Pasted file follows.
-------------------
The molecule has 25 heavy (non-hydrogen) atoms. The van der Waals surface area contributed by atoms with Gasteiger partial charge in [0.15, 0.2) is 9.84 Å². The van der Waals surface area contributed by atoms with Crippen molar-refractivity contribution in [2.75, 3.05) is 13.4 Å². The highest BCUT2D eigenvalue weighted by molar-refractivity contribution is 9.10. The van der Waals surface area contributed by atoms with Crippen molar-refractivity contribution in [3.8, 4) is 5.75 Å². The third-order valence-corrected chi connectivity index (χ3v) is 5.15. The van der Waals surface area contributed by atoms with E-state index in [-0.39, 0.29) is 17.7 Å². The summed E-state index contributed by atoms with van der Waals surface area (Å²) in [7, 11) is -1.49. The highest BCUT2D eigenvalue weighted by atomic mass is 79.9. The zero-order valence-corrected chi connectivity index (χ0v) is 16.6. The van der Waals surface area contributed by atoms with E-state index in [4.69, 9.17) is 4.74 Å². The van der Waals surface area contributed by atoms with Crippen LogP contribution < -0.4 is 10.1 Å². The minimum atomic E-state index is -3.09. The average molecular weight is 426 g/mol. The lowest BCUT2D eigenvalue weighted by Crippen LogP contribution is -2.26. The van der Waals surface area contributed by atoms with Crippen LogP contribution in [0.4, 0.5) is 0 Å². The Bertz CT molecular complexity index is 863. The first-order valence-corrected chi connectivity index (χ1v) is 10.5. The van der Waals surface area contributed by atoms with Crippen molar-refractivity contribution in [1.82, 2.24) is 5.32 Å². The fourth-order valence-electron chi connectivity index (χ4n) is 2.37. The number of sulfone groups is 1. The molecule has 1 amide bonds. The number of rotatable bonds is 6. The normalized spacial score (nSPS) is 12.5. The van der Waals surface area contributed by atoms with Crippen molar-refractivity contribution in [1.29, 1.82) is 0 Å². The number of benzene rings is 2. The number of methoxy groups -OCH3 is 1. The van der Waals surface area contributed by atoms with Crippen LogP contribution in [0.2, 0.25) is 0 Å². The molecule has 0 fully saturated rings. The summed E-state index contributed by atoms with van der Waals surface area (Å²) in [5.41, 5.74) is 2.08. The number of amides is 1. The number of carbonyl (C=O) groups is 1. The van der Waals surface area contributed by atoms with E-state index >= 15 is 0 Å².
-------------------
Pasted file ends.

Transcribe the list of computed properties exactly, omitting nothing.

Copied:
The molecule has 25 heavy (non-hydrogen) atoms. The van der Waals surface area contributed by atoms with Gasteiger partial charge in [0.15, 0.2) is 9.84 Å². The van der Waals surface area contributed by atoms with Crippen molar-refractivity contribution in [2.75, 3.05) is 13.4 Å². The highest BCUT2D eigenvalue weighted by molar-refractivity contribution is 9.10. The van der Waals surface area contributed by atoms with Crippen molar-refractivity contribution in [3.8, 4) is 5.75 Å². The third-order valence-corrected chi connectivity index (χ3v) is 5.15. The van der Waals surface area contributed by atoms with E-state index in [-0.39, 0.29) is 17.7 Å². The summed E-state index contributed by atoms with van der Waals surface area (Å²) in [7, 11) is -1.49. The highest BCUT2D eigenvalue weighted by atomic mass is 79.9. The zero-order valence-corrected chi connectivity index (χ0v) is 16.6. The van der Waals surface area contributed by atoms with E-state index in [4.69, 9.17) is 4.74 Å². The van der Waals surface area contributed by atoms with Crippen LogP contribution < -0.4 is 10.1 Å². The minimum atomic E-state index is -3.09. The average molecular weight is 426 g/mol. The lowest BCUT2D eigenvalue weighted by Crippen LogP contribution is -2.26. The van der Waals surface area contributed by atoms with Crippen LogP contribution in [0.4, 0.5) is 0 Å². The Bertz CT molecular complexity index is 863. The first-order valence-corrected chi connectivity index (χ1v) is 10.5. The van der Waals surface area contributed by atoms with Crippen molar-refractivity contribution in [1.82, 2.24) is 5.32 Å². The fourth-order valence-electron chi connectivity index (χ4n) is 2.37. The number of sulfone groups is 1. The molecule has 1 amide bonds. The number of rotatable bonds is 6. The normalized spacial score (nSPS) is 12.5. The van der Waals surface area contributed by atoms with Crippen molar-refractivity contribution in [1.29, 1.82) is 0 Å². The number of benzene rings is 2. The number of methoxy groups -OCH3 is 1. The van der Waals surface area contributed by atoms with Crippen LogP contribution in [0.2, 0.25) is 0 Å². The molecule has 0 fully saturated rings. The summed E-state index contributed by atoms with van der Waals surface area (Å²) in [5.41, 5.74) is 2.08. The number of amides is 1. The number of carbonyl (C=O) groups is 1. The van der Waals surface area contributed by atoms with E-state index >= 15 is 0 Å².